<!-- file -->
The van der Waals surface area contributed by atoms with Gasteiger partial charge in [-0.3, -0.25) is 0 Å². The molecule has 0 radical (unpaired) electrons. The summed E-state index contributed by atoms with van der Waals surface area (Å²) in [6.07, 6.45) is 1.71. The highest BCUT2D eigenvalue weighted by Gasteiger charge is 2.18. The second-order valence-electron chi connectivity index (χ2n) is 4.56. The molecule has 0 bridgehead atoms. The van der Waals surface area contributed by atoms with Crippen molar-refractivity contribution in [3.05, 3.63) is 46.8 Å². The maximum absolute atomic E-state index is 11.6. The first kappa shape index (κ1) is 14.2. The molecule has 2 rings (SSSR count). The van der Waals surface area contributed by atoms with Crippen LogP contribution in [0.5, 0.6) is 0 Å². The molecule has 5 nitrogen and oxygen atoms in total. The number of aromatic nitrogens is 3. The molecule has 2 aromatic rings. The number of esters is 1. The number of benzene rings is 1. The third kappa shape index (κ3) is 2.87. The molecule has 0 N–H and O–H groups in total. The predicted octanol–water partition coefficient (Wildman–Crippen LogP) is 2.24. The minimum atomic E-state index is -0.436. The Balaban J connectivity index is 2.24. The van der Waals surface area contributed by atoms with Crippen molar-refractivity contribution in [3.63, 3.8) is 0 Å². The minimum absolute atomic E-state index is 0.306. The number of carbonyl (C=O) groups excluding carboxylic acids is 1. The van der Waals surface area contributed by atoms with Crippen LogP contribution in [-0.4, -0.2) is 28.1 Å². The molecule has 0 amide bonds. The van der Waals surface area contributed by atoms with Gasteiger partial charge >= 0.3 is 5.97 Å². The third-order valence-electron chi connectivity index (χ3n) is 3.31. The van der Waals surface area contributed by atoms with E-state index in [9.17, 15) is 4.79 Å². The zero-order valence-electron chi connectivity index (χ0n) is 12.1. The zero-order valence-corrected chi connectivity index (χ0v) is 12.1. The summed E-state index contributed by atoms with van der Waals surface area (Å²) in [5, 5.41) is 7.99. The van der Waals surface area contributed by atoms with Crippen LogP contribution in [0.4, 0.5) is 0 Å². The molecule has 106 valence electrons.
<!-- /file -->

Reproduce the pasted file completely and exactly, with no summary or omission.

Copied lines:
The van der Waals surface area contributed by atoms with Gasteiger partial charge in [-0.3, -0.25) is 0 Å². The molecule has 0 radical (unpaired) electrons. The summed E-state index contributed by atoms with van der Waals surface area (Å²) in [6.07, 6.45) is 1.71. The highest BCUT2D eigenvalue weighted by Gasteiger charge is 2.18. The second-order valence-electron chi connectivity index (χ2n) is 4.56. The molecule has 0 bridgehead atoms. The van der Waals surface area contributed by atoms with Crippen molar-refractivity contribution in [3.05, 3.63) is 46.8 Å². The maximum absolute atomic E-state index is 11.6. The first kappa shape index (κ1) is 14.2. The molecule has 2 rings (SSSR count). The van der Waals surface area contributed by atoms with Crippen LogP contribution in [0.5, 0.6) is 0 Å². The molecule has 5 nitrogen and oxygen atoms in total. The number of aromatic nitrogens is 3. The molecule has 2 aromatic rings. The number of esters is 1. The number of benzene rings is 1. The third kappa shape index (κ3) is 2.87. The molecule has 0 N–H and O–H groups in total. The predicted octanol–water partition coefficient (Wildman–Crippen LogP) is 2.24. The minimum atomic E-state index is -0.436. The Balaban J connectivity index is 2.24. The van der Waals surface area contributed by atoms with Crippen molar-refractivity contribution in [3.63, 3.8) is 0 Å². The minimum absolute atomic E-state index is 0.306. The number of carbonyl (C=O) groups excluding carboxylic acids is 1. The van der Waals surface area contributed by atoms with Crippen LogP contribution in [-0.4, -0.2) is 28.1 Å². The molecule has 0 amide bonds. The van der Waals surface area contributed by atoms with Gasteiger partial charge >= 0.3 is 5.97 Å². The third-order valence-electron chi connectivity index (χ3n) is 3.31. The van der Waals surface area contributed by atoms with E-state index in [9.17, 15) is 4.79 Å². The zero-order valence-electron chi connectivity index (χ0n) is 12.1. The zero-order valence-corrected chi connectivity index (χ0v) is 12.1. The summed E-state index contributed by atoms with van der Waals surface area (Å²) in [5, 5.41) is 7.99. The van der Waals surface area contributed by atoms with Crippen LogP contribution in [0.4, 0.5) is 0 Å². The molecule has 106 valence electrons.